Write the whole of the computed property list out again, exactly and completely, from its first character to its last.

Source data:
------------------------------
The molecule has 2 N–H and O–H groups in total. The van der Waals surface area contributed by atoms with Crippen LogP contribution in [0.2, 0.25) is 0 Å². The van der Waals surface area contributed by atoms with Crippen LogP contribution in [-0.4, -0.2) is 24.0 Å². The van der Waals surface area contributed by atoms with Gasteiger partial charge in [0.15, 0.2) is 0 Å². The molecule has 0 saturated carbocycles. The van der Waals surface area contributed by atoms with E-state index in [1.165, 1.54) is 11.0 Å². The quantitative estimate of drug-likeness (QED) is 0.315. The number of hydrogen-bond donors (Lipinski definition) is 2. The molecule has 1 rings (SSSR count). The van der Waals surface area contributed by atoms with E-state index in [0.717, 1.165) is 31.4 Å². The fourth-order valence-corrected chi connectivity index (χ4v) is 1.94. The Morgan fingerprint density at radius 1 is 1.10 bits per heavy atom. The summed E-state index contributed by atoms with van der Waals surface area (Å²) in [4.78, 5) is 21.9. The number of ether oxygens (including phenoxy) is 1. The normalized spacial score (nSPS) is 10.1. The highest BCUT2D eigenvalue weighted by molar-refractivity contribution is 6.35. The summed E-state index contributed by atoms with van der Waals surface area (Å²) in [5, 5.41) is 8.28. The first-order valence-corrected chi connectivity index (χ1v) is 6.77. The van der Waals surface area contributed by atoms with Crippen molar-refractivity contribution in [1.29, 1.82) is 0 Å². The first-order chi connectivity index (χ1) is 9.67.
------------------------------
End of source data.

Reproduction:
The molecule has 2 N–H and O–H groups in total. The van der Waals surface area contributed by atoms with Crippen LogP contribution in [0.2, 0.25) is 0 Å². The van der Waals surface area contributed by atoms with Crippen LogP contribution in [-0.4, -0.2) is 24.0 Å². The van der Waals surface area contributed by atoms with Gasteiger partial charge in [0.15, 0.2) is 0 Å². The molecule has 0 saturated carbocycles. The van der Waals surface area contributed by atoms with E-state index in [1.165, 1.54) is 11.0 Å². The quantitative estimate of drug-likeness (QED) is 0.315. The number of hydrogen-bond donors (Lipinski definition) is 2. The molecule has 1 rings (SSSR count). The van der Waals surface area contributed by atoms with E-state index in [0.717, 1.165) is 31.4 Å². The fourth-order valence-corrected chi connectivity index (χ4v) is 1.94. The Morgan fingerprint density at radius 1 is 1.10 bits per heavy atom. The summed E-state index contributed by atoms with van der Waals surface area (Å²) in [4.78, 5) is 21.9. The number of ether oxygens (including phenoxy) is 1. The normalized spacial score (nSPS) is 10.1. The highest BCUT2D eigenvalue weighted by molar-refractivity contribution is 6.35. The summed E-state index contributed by atoms with van der Waals surface area (Å²) in [5, 5.41) is 8.28. The first-order valence-corrected chi connectivity index (χ1v) is 6.77. The van der Waals surface area contributed by atoms with Crippen molar-refractivity contribution in [1.29, 1.82) is 0 Å². The first-order chi connectivity index (χ1) is 9.67.